The Hon’ble Supreme Court, on 3rdJanuary, 2018, in the matter of Ravi Aggarwal v. Union of India and Another, pronounced that LIC’s Jeevan Aadhar Policy is in conformity with Section 80DD(2)(b) of the Income Tax Act, 1961 which is a provision based on reasonable classification having a valid rationale behind it and there is a specific objective sought to be achieved by it.
The Hon’ble Supreme Court observed that:
Section 80DD of the Income Tax Act, 1961 is a provision made by the Parliament under the Act in order to give incentive to the persons whose dependents are persons with disability. Incentive is to give such persons concessions in income tax by allowing deductions of the amount specified in Section 80DD of the Act in case such parents/guardians of dependents with disability take insurance policies of the nature specified in this provision. Purpose is to encourage these parents/guardians to make regular payments for the benefit of dependents with disability. In that sense, the Legislature, in its wisdom thought it appropriate to allow deductions in respect of such contribution made by the parent/guardian in the form of premium paid in respect of such insurance policies. Of course, this deduction is admissible only when conditions stipulated therein are satisfied (Para 15)
Insofar as insurance policy (Jeevan Aadhar) is concerned, it incorporates a condition to the effect that the amount shall not be given to the handicapped persons during the lifetime of the parent/guardian/life assured. This is in conformity with Section 80DD(2)(b) of the Act. (Para 16)
When there is a need to get these funds even for the benefit of handicapped persons, that will not be given to such a person only because of the reason that the assured who is a parent/guardian is still alive. This would happen even when the entire premium towards the said policy has been paid. The policy (Jeevan Aadhar) does not have maturity claim. Thus, after making the entire premium for number of years, i.e. during the duration of the policy, the amount would still remain with the LIC. That may be so. However, the purpose behind such a policy is altogether different. As noted from the provisions ofSection 80DD as well as from the explanatory memorandum of the Finance Bill, 1998, by which this provision was added, the purpose is to secure the future of the persons suffering from disability, namely, after the death of the parent/guardian. The presumption is that during his/her lifetime, the parent/guardian would take care of his/her handicapped child. (Para 17)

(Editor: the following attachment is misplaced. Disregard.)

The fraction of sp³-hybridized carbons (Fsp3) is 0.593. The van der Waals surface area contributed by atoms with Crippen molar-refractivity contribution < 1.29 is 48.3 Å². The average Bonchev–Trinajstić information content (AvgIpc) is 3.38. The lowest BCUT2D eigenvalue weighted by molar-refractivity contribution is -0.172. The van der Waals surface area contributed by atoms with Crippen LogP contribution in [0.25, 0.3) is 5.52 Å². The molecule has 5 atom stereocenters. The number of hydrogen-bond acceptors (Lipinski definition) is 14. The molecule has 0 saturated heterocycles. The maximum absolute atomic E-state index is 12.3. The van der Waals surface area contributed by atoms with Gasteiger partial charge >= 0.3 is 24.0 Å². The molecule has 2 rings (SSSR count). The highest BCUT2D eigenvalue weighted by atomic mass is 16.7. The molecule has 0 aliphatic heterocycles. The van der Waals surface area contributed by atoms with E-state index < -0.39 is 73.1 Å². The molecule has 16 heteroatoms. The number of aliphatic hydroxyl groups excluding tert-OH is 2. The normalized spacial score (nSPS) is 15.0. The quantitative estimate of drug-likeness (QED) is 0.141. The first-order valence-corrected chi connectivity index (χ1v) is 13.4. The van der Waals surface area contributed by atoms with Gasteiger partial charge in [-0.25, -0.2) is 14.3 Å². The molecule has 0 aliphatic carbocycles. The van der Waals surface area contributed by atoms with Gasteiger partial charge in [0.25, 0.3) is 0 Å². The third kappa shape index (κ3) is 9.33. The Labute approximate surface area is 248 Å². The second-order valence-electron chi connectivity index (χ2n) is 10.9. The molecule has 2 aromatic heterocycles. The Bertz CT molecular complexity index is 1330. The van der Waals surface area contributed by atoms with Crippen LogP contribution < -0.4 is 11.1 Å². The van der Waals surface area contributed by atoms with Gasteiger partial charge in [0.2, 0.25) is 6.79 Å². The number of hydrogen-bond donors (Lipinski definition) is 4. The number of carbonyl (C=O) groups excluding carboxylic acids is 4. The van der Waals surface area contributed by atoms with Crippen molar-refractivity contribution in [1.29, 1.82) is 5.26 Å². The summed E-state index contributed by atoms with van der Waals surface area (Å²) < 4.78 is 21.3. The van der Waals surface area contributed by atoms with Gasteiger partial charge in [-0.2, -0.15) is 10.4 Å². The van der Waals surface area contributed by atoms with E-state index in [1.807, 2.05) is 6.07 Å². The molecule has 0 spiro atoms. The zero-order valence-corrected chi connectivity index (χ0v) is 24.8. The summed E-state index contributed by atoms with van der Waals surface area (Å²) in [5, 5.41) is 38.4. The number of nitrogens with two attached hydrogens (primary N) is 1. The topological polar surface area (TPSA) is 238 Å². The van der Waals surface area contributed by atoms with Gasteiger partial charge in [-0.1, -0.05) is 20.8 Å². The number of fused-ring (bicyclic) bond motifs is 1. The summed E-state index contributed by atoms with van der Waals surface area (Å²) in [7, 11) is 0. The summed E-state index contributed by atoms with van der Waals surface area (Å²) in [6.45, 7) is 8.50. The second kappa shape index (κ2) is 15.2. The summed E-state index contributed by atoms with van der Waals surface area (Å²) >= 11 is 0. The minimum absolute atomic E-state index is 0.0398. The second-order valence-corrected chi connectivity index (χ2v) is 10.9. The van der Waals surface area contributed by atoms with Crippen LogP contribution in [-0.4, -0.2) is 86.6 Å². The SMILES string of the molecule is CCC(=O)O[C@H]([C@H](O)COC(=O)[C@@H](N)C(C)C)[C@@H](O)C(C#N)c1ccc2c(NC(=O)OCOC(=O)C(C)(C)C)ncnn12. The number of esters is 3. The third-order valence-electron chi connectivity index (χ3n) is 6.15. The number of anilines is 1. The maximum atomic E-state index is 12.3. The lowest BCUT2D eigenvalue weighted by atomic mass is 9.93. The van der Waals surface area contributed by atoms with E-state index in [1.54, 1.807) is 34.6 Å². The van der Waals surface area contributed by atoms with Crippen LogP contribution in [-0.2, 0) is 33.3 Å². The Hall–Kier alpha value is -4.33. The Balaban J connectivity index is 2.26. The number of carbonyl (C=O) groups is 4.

Further, such a benefit of deduction from income for the purposes of tax is admissible subject to the conditions mentioned in Section 80DD of the Act. The Legislature has provided the condition that amount/annuity under the policy is to be released only after the death of the person assured. This is the legislative mandate. This Court cannot give a direction to the Parliament to amend or make a statutory provision in a specified manner. The Court can only determine, in exercise of its power of judicial review, as to whether such a provision passes the muster of the Constitutional Scheme. The main provision is based on reasonable classification, which has a valid rationale behind it and there is a specific objective sought to be achieved thereby. (Para 18)
There could be harsh cases where handicapped persons may need the payment on annuity or lumpsum basis even during the lifetime of their parents/guardians.In such cases, it may be difficult for such a parent/guardian to take care of the medical needs of his/her disabled child. Even when he/she has paid full premium, the handicapped person is not able to receive any annuity only because the parent/guardian of such handicapped person is still alive. There may be many other such situations. However, it is for the Legislature to takecare of these aspects and to provide suitable provision by making necessary amendments in Section 80DD of the Act. (Para 22)
Copy of judgement:Judgement_03-Jan-2019